Country Reports on Human Rights Practices
The values the United States embraces – the rights to life, liberty, and the pursuit of happiness – are grounded in a universal truth. They are not an American inheritance, but are the birthright of every woman, man, and child.
The Country Reports on Human Rights Practices are an essential element of the U.S. effort to promote respect for human rights worldwide. They inform U.S. Government policymaking and serve as a reference for other governments, international institutions, non-governmental organizations, human rights defenders, and journalists.
The Country Reports aim to advance worldwide efforts to end abuses, to help strengthen the capacity of countries to protect the human rights of all, and to shine a spotlight on countries that fail to live up to international human rights commitments and obligations. The Country Reports assess each country’s situation independently against universal human rights precepts, during each calendar year, and each Country Report is intended to stand on its own. Countries are not compared to each other or placed in any order other than alphabetically by region.
Human Rights in the United States
America’s open, democratic system allows people here at home and around the world to comment on U.S. policies without fear. The American system of government is not infallible; it is accountable. The U.S. democratic system provides a variety of self-correcting mechanisms, such as a robust civil society, a vibrant free media, independent branches of government – including the courts – and a well established rule of law.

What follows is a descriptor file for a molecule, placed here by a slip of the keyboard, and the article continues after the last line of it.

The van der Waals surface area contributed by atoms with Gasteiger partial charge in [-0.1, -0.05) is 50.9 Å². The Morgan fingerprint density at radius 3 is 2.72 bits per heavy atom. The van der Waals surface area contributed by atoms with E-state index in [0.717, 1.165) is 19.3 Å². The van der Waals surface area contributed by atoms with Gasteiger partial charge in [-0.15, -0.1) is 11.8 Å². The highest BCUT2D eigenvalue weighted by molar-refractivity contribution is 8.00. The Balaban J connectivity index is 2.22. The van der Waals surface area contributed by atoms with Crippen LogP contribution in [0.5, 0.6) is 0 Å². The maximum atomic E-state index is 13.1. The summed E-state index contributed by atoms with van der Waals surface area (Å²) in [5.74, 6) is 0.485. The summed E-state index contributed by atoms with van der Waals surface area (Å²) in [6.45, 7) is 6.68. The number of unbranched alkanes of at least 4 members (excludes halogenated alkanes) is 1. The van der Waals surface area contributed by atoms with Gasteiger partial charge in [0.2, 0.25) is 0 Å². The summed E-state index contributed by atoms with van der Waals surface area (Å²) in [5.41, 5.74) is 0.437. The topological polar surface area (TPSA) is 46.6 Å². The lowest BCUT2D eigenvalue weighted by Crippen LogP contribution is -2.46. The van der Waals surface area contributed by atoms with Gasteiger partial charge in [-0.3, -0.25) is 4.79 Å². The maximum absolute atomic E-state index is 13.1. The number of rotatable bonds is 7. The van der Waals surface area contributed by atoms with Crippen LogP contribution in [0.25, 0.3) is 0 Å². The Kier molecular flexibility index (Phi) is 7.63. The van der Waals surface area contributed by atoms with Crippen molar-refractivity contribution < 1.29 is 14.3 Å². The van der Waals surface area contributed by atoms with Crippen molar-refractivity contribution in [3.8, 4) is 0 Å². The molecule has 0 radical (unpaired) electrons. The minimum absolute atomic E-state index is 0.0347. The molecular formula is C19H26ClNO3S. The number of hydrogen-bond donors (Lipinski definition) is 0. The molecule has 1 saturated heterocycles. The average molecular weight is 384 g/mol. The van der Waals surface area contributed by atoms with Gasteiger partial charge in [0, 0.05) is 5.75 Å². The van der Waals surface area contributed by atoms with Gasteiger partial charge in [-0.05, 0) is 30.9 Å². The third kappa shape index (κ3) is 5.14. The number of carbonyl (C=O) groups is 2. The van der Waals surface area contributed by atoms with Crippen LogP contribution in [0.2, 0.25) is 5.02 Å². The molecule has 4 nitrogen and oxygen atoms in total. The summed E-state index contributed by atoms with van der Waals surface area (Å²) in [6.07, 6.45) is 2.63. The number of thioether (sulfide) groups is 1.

The focus of the Country Reports is on the human rights performance of other governments. However, the United States does examine its own human rights record against its international obligations and commitments in many other fora pursuant to our treaty obligations. For example, we file reports on our implementation of the two Optional Protocols to the Convention on the Rights of the Child, the International Covenant on Civil and Political Rights, the International Covenant on the Elimination of Racial Discrimination, and the Convention Against Torture.
The United Nations Human Rights Council’s Universal Periodic Review (UPR) process evaluates the human rights records of each of the 192 UN member states once every four years. The U.S. UPR report was submitted in 2010, following a rigorous consultation process with civil society and Native American leaders around the country. Our UPR report discusses existing laws, policies, and other measures established to ensure respect for human rights in the United States. We participate in the UPR process because we believe human rights conditions in any country are a legitimate topic of discussion and concern in the international community.
Notable trends in the 2010 Country Reports:
• Governments continued to restrict the ability of members of civil society to organize and operate.
• Governments threatened freedoms of expression and association, both online and off.
• Specific populations, including women, children, religious and ethnic minorities, and lesbian, gay, bisexual, and transgender persons remained at particular risk of human rights abuses.